In winter 2018, tempted by the notion of financial freedom, I started a company. Ambrest Designs embarked on the bold enterprise of digitizing small-town Ohio by means of sick logos and responsive web pages. My close friend Simon and I were going to catapult local businesses into the modern era, website by website.
During the initial planning phase, we perused Google for businesses that “looked right.” These were then ordered into a list, and we scanned Facebook and Yellow Pages for the owners’ contact information.
An hour of cold calling had surprisingly generated two or three meetings. In preparation, I took a trip into the city and bought myself a suit and tie, got a haircut, and prepared a ten-page pitch for our first potential client: the local bowling alley.
This pitch proudly displayed our logo and URL on the front page. Inside, it held mock-ups of different logos, website designs, Google Ad campaign strategies: the works. That meeting took place in a gravel parking lot and lasted all of two minutes. He only needed to take one look at me and my little coupon book to make his decision.
Nevertheless, he was polite and promised to “stay in touch”. I drove away from that bowling alley smiling from ear to ear, certain that I had made my first sale.
Of course, I never heard back from him. The auto garage, local museum and a handful of motels were not interested in my offers either.
To know why, it is important to understand what we were trying to sell. Fancy logos help separate your business from the competition. SEO gets customers clicking on your store before the others.
Our entire county only had one bowling alley, and it was proudly displayed at the top of any Google search remotely related to entertainment, fun, or even tourist attraction. People in small towns do not search for mechanics online: they go to their high school buddy’s garage.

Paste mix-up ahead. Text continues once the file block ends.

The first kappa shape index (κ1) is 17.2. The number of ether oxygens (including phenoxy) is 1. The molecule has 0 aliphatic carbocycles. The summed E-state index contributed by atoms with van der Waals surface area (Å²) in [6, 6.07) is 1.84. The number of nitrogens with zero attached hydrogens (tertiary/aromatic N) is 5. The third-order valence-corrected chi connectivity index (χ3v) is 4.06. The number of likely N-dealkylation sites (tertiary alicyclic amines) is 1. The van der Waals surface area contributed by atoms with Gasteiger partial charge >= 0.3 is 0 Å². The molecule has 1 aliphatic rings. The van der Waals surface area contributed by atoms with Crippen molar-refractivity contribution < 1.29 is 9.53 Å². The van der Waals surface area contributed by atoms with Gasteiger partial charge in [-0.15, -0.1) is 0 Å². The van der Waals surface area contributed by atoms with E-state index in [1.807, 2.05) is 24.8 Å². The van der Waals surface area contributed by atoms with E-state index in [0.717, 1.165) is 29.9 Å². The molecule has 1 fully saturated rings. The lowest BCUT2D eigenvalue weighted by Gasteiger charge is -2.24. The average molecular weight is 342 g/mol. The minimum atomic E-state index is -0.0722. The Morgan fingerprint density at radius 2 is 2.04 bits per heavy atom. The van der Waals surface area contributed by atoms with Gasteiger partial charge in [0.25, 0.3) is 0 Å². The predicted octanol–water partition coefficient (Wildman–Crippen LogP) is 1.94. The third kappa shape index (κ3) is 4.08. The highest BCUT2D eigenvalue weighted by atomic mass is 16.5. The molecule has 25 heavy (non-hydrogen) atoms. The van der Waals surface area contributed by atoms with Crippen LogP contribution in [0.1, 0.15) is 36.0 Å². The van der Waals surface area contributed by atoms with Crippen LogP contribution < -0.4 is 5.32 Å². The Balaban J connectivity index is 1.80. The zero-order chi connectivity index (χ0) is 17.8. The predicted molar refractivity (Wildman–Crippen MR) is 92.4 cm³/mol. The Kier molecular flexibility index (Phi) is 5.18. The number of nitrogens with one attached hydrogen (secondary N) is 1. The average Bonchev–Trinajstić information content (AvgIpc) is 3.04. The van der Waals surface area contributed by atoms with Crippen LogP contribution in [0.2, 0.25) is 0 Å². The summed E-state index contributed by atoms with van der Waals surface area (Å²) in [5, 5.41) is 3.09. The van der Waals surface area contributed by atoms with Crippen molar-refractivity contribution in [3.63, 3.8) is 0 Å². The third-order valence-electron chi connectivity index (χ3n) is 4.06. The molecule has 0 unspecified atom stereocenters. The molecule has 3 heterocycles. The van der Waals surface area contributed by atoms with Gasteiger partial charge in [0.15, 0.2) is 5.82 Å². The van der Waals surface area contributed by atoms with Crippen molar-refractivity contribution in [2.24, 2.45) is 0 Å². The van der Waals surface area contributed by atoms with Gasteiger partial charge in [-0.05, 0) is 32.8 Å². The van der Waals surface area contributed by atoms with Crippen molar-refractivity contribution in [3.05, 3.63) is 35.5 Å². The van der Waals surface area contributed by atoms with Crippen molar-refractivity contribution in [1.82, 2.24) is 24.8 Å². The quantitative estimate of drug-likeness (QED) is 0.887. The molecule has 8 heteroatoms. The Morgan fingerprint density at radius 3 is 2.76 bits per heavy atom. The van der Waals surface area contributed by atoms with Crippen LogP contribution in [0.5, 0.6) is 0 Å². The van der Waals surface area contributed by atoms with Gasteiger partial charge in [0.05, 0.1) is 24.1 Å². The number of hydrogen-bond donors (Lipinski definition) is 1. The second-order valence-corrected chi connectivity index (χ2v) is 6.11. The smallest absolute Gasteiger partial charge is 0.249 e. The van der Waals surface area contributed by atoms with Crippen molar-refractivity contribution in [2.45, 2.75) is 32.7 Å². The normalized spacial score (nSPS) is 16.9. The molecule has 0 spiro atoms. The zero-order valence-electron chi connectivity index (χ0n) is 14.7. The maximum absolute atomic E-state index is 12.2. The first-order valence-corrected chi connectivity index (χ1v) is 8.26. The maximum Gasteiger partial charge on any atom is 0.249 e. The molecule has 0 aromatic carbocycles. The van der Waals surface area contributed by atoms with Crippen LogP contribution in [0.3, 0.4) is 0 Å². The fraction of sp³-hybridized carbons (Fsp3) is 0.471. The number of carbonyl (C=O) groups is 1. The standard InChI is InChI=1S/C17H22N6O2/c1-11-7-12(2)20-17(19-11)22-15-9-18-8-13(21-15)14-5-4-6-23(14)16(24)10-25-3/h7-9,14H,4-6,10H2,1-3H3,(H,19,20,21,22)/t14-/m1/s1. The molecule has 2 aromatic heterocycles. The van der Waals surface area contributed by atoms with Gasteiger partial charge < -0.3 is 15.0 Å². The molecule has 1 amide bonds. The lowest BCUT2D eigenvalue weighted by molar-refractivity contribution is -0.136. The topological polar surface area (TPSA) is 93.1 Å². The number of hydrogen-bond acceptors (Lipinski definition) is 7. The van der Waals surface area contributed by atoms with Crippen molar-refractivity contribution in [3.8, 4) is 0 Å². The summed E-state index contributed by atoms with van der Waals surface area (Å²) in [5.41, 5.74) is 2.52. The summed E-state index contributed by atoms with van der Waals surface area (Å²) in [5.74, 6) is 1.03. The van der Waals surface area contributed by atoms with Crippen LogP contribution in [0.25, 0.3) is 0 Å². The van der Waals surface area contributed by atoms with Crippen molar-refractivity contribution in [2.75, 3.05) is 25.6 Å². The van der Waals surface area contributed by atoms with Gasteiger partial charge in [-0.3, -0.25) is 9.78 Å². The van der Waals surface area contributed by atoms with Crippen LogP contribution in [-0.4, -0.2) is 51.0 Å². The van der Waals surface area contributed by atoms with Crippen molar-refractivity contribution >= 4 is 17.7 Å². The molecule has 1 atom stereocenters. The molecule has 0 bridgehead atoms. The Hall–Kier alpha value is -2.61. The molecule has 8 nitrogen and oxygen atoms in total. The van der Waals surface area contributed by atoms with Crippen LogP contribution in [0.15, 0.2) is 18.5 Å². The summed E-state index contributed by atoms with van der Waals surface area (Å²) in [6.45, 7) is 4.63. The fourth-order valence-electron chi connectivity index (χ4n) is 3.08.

We were offering nothing of value. To survive, it would be essential to put ourselves into the shoes of potential customers. We needed to find the holes, the growth potential, the inefficiencies in their businesses and hand them personalized solutions.
It was important to keep in mind:
- An online presence only adds value to a grocery store if it generates sales.
- A website isn’t worth much to a pizza place if you can’t use it to place orders.
We reworked our pitches to focus on the dollars, the foot traffic, the functionality: the things that mattered. Each proposed a strategy to solve a problem or earn more money. Hours were poured into drafts, the calls, the research. We got about as many meetings as previously, but they were starting to last longer. People were more interested in our company and services.
It had taken us maybe a month to find Michael, the owner of a local gym. I spent maybe an hour designing a fancy logo and responsive web layouts in Photoshop, hopped in my car and went to meet him at his gym.
Calling him massive would be like calling the pope holy: it may be true but doesn’t even begin to describe the extent. Every muscle in my body had to resist the urge to about-face and sprint out the door. At least in my memory, my hand trembled as I handed him the packet.
He hated our designs, our logos, our concepts. He wanted American muscle, not the vegan pastries we were trying to feed him. But the thought of his merch on display made his eyes light up.
“How much?” he wanted to know. It felt like I was fishing. The fish had bitten, and my only job was to not pull too hard.
When making a final decision, a customer will subconsciously make a cost vs. risk assessment. If they have no way to verify your legitimacy and trustworthiness, it is impossible to sell high- ticket items.
𝑝𝑟𝑜𝑏𝑎𝑏𝑖𝑙𝑖𝑡𝑦 𝑜𝑓 𝑝𝑢𝑟𝑐h𝑎𝑠𝑒 = 𝑡𝑟𝑢𝑠𝑡 𝑐𝑜𝑠𝑡 ∗ 𝑟𝑖𝑠𝑘
As a digital business, we had a difficult time gaining customers’ confidence. Any schmuck can set up a professional-looking website and waltz into your place of business. Companies like Amazon can lean on word of mouth, partnerships and expensive ad campaigns to win trust. Without a storefront, who could your customer even turn to if you steal their money?
One trust-building strategy is to bring your business into the physical world. Anything professional-looking with your name on it that clients can hold in their hand makes your business real, tangible, tactile. Most consider business cards to be old-fashioned, but I think they fulfill this purpose quite well if done right. A minimalist translucent business card can help you stand out, and it will feel good in clients’ hands.
Unfortunately, we did not have any business cards, previous contracts or even a basic portfolio. The only option left was to reel Michael in as softly as possible. At the final price, I believe Simon and I made out with a measly $0.10/hour for our effort. After a combined couple hundred hours of work, I raised the pen in my clammy hand and signed my name on the contract.
You may be afraid to sell yourself short. At first, it seems unfair or impractical to work for so little but trust me. After your first sale, the customers start coming to you.
Walking out to my car was one of the most euphoric moments of my life. Now the easy part was over. It was time to deliver on our promises.